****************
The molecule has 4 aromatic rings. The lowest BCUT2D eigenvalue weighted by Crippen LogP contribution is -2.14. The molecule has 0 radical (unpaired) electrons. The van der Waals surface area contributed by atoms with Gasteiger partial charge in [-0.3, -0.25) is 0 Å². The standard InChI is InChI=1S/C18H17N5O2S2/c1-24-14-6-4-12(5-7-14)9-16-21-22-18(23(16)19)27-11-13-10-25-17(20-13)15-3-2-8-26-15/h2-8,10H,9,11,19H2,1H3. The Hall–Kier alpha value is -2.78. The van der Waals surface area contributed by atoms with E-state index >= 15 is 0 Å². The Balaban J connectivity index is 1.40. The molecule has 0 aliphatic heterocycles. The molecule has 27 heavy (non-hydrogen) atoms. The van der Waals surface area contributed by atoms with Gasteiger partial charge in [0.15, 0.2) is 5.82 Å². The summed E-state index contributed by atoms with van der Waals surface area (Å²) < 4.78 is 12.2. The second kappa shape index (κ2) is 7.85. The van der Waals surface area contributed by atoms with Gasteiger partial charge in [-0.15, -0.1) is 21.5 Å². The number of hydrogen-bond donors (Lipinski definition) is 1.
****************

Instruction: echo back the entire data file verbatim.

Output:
The molecule has 4 aromatic rings. The lowest BCUT2D eigenvalue weighted by Crippen LogP contribution is -2.14. The molecule has 0 radical (unpaired) electrons. The van der Waals surface area contributed by atoms with Gasteiger partial charge in [-0.3, -0.25) is 0 Å². The standard InChI is InChI=1S/C18H17N5O2S2/c1-24-14-6-4-12(5-7-14)9-16-21-22-18(23(16)19)27-11-13-10-25-17(20-13)15-3-2-8-26-15/h2-8,10H,9,11,19H2,1H3. The Hall–Kier alpha value is -2.78. The van der Waals surface area contributed by atoms with E-state index >= 15 is 0 Å². The Balaban J connectivity index is 1.40. The molecule has 0 aliphatic heterocycles. The molecule has 27 heavy (non-hydrogen) atoms. The van der Waals surface area contributed by atoms with Gasteiger partial charge in [0.15, 0.2) is 5.82 Å². The summed E-state index contributed by atoms with van der Waals surface area (Å²) < 4.78 is 12.2. The second kappa shape index (κ2) is 7.85. The van der Waals surface area contributed by atoms with Gasteiger partial charge in [-0.15, -0.1) is 21.5 Å². The number of hydrogen-bond donors (Lipinski definition) is 1.